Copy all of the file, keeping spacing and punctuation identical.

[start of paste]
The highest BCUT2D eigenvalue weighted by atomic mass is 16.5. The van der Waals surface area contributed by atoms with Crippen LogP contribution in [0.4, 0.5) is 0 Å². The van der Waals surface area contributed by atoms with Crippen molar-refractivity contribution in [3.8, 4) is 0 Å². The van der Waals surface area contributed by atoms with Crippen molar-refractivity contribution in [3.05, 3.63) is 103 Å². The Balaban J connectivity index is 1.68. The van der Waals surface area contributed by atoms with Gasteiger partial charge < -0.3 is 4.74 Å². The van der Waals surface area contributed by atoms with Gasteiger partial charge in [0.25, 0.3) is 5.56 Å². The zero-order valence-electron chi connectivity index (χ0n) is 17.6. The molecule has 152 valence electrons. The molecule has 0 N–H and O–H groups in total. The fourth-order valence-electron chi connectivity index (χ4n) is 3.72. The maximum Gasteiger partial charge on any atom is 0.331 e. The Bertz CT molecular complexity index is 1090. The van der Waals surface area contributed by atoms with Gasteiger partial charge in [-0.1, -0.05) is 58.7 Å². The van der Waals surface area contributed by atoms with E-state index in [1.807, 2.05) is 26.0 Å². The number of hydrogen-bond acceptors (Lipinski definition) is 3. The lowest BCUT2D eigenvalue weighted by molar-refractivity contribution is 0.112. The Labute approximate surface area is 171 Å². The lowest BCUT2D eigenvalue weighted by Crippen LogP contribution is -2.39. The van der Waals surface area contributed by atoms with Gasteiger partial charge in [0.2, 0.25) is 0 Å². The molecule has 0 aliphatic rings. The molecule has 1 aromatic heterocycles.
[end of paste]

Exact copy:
The highest BCUT2D eigenvalue weighted by atomic mass is 16.5. The van der Waals surface area contributed by atoms with Crippen LogP contribution in [0.4, 0.5) is 0 Å². The van der Waals surface area contributed by atoms with Crippen molar-refractivity contribution in [3.8, 4) is 0 Å². The van der Waals surface area contributed by atoms with Crippen molar-refractivity contribution in [3.05, 3.63) is 103 Å². The Balaban J connectivity index is 1.68. The van der Waals surface area contributed by atoms with Gasteiger partial charge < -0.3 is 4.74 Å². The van der Waals surface area contributed by atoms with Gasteiger partial charge in [0.25, 0.3) is 5.56 Å². The zero-order valence-electron chi connectivity index (χ0n) is 17.6. The molecule has 152 valence electrons. The molecule has 0 N–H and O–H groups in total. The fourth-order valence-electron chi connectivity index (χ4n) is 3.72. The maximum Gasteiger partial charge on any atom is 0.331 e. The Bertz CT molecular complexity index is 1090. The van der Waals surface area contributed by atoms with Gasteiger partial charge in [-0.1, -0.05) is 58.7 Å². The van der Waals surface area contributed by atoms with E-state index in [1.807, 2.05) is 26.0 Å². The number of hydrogen-bond acceptors (Lipinski definition) is 3. The lowest BCUT2D eigenvalue weighted by molar-refractivity contribution is 0.112. The Labute approximate surface area is 171 Å². The lowest BCUT2D eigenvalue weighted by Crippen LogP contribution is -2.39. The van der Waals surface area contributed by atoms with Gasteiger partial charge in [0.2, 0.25) is 0 Å². The molecule has 0 aliphatic rings. The molecule has 1 aromatic heterocycles.